Gneo prefers to call task lists Notebooks, all of which are accessible via the dedicated button on the opposite side of the display. As you’d expect, you can create new notebooks to store different tasks, depending on the requirements. Interestingly, Gneo supports Smart Notebooks, letting you create live searches for a number of different areas. Want a notebook to show all tasks tagged as work or include all tasks in multiple notebooks? Gneo has you covered and they work just like smart playlists in iTunes. This builds upon tagging in a big way and is a powerful organisational tool to help keep you on top of your workload.
Because each Notebook has its own calendar, list and overview panes, switching between views and notebooks can be cumbersome and downright clunky. It takes several taps and swipes to switch from, say, the calendar view of one notebook to the task list of another. While you’ll certainly get used to it, it never feels fluid and is an almost constant reminder why task management apps have always adopted a more traditional multi-pane view, such as OmniFocus, Things and Firetask.
Integration with your iOS device’s calendars is provided via Gneo, as previously seen when setting a reminder for a task. Gneo can also display events from your entire calendar, as well as displaying tasks with reminders along side them. There doesn’t appear to be any way to decide quite which calendar you want to add events to, as well as which ones you want to display (I have several calendars that I use on iCloud) and Gneo has no settings for it, despite displaying a message telling me to check the calendar settings. Until then, this calendar view is almost useless if you regularly use multiple calendars.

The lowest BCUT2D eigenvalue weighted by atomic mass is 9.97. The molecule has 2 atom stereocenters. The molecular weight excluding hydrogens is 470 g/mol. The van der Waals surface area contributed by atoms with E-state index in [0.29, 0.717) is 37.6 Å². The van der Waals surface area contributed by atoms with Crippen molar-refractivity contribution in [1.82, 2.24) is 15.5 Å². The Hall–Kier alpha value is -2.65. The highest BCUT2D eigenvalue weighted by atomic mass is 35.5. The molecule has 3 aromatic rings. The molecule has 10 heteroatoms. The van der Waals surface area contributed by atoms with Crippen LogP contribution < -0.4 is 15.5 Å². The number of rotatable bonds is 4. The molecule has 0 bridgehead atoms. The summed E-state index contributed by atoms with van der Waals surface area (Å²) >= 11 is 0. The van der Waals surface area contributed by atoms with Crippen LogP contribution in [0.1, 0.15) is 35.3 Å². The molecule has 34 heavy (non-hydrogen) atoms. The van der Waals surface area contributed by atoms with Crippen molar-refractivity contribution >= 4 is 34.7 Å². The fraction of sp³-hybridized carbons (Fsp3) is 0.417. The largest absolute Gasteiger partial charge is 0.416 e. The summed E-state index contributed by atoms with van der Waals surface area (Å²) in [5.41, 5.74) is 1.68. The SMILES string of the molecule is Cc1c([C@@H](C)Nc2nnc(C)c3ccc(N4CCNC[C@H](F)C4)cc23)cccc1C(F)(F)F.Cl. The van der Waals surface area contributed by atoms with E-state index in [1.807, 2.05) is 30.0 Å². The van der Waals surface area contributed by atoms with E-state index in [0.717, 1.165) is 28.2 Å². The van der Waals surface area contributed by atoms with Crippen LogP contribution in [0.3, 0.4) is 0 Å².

The ever popular Evernote is a great way to keep notes and scraps of information to hand, and Gneo offers some great integration. Tasks that contain attachments or notes can be synced to Evernote, including audio recordings. Each task is synced as a note of the same name with any additional information stored within. Even better, tasks that are synced include a to-do item created in Evernote and checking it off will sync back to Gneo, pretty impressive integration between both platforms.
Notes are removed from Evernote once a task is completed though they are still recoverable from the trash. I’d like to have seen an option to avoid deleting from Evernote once a note is created, or at least have the move to an archive notebook as it’s always worth keeping any attachments regardless of whether a task is finished.
Gneo is a unique, if a little flawed, task management app that offers a lot more than most other ones available at the moment. Task attachments and built-in voice recordings make this a great task management app, especially for Evernote users with Gneo’s deep integration and ease of use with the service.
The flaws with Gneo are purely aesthetic, stemming from a sometimes-awkward interface, apparently missing settings and an overview that really doesn’t add to the experience or make life easier. These types of issues can be both the easiest and most difficult to fix, so it’s interesting to see where Gneo goes from here.